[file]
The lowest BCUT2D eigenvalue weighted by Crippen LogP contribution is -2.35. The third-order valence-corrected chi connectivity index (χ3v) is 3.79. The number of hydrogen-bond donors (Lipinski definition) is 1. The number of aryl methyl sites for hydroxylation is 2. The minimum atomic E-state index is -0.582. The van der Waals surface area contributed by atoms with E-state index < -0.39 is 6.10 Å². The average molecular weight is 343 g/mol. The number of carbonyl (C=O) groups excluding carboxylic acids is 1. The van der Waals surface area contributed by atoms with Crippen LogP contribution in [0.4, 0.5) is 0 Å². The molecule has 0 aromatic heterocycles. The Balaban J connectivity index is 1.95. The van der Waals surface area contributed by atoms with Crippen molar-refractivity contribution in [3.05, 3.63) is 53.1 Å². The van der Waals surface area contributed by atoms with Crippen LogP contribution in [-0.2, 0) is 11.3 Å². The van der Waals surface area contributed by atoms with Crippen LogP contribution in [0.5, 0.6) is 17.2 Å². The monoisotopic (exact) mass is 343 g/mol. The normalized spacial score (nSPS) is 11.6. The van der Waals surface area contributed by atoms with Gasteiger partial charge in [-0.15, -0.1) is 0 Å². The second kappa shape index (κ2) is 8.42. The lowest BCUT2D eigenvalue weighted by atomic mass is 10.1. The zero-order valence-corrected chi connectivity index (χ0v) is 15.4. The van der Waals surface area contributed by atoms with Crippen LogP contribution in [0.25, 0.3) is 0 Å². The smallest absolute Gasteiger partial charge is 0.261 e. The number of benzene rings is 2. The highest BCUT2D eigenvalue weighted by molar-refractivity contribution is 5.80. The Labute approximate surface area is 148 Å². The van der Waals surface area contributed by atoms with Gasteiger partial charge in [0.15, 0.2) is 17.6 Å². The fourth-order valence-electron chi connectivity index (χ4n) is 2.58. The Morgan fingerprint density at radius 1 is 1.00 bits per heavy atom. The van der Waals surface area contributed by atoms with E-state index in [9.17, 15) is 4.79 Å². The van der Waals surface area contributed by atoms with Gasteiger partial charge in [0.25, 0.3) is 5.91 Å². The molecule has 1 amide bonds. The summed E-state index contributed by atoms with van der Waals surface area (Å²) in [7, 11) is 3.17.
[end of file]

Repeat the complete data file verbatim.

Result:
The lowest BCUT2D eigenvalue weighted by Crippen LogP contribution is -2.35. The third-order valence-corrected chi connectivity index (χ3v) is 3.79. The number of hydrogen-bond donors (Lipinski definition) is 1. The number of aryl methyl sites for hydroxylation is 2. The minimum atomic E-state index is -0.582. The van der Waals surface area contributed by atoms with E-state index < -0.39 is 6.10 Å². The average molecular weight is 343 g/mol. The number of carbonyl (C=O) groups excluding carboxylic acids is 1. The van der Waals surface area contributed by atoms with Crippen LogP contribution in [0.4, 0.5) is 0 Å². The molecule has 0 aromatic heterocycles. The Balaban J connectivity index is 1.95. The van der Waals surface area contributed by atoms with Crippen molar-refractivity contribution in [3.05, 3.63) is 53.1 Å². The van der Waals surface area contributed by atoms with Crippen LogP contribution in [-0.2, 0) is 11.3 Å². The van der Waals surface area contributed by atoms with Crippen LogP contribution in [0.5, 0.6) is 17.2 Å². The monoisotopic (exact) mass is 343 g/mol. The normalized spacial score (nSPS) is 11.6. The van der Waals surface area contributed by atoms with Gasteiger partial charge in [-0.15, -0.1) is 0 Å². The second kappa shape index (κ2) is 8.42. The lowest BCUT2D eigenvalue weighted by atomic mass is 10.1. The zero-order valence-corrected chi connectivity index (χ0v) is 15.4. The van der Waals surface area contributed by atoms with Crippen LogP contribution in [0.25, 0.3) is 0 Å². The smallest absolute Gasteiger partial charge is 0.261 e. The number of benzene rings is 2. The highest BCUT2D eigenvalue weighted by molar-refractivity contribution is 5.80. The Labute approximate surface area is 148 Å². The van der Waals surface area contributed by atoms with Gasteiger partial charge in [0.15, 0.2) is 17.6 Å². The fourth-order valence-electron chi connectivity index (χ4n) is 2.58. The Morgan fingerprint density at radius 1 is 1.00 bits per heavy atom. The van der Waals surface area contributed by atoms with E-state index in [9.17, 15) is 4.79 Å². The van der Waals surface area contributed by atoms with Gasteiger partial charge in [0.25, 0.3) is 5.91 Å². The molecule has 1 amide bonds. The summed E-state index contributed by atoms with van der Waals surface area (Å²) in [7, 11) is 3.17.